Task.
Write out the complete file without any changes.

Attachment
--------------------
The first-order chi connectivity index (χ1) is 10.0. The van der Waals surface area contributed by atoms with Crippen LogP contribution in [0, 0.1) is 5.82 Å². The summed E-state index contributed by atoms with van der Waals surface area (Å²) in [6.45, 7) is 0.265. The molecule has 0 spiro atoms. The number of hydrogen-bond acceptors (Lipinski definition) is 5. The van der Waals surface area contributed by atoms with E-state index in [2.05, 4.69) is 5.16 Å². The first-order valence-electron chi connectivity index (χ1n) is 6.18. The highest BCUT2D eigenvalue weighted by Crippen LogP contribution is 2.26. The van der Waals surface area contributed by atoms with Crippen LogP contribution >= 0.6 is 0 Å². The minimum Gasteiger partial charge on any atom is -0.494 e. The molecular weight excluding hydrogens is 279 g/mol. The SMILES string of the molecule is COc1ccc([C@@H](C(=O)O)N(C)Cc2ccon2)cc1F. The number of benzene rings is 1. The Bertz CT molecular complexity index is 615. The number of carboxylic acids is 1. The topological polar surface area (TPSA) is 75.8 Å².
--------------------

The first-order chi connectivity index (χ1) is 10.0. The van der Waals surface area contributed by atoms with Crippen LogP contribution in [0, 0.1) is 5.82 Å². The summed E-state index contributed by atoms with van der Waals surface area (Å²) in [6.45, 7) is 0.265. The molecule has 0 spiro atoms. The number of hydrogen-bond acceptors (Lipinski definition) is 5. The van der Waals surface area contributed by atoms with E-state index in [2.05, 4.69) is 5.16 Å². The first-order valence-electron chi connectivity index (χ1n) is 6.18. The highest BCUT2D eigenvalue weighted by Crippen LogP contribution is 2.26. The van der Waals surface area contributed by atoms with Crippen LogP contribution >= 0.6 is 0 Å². The minimum Gasteiger partial charge on any atom is -0.494 e. The molecular weight excluding hydrogens is 279 g/mol. The SMILES string of the molecule is COc1ccc([C@@H](C(=O)O)N(C)Cc2ccon2)cc1F. The number of benzene rings is 1. The Bertz CT molecular complexity index is 615. The number of carboxylic acids is 1. The topological polar surface area (TPSA) is 75.8 Å².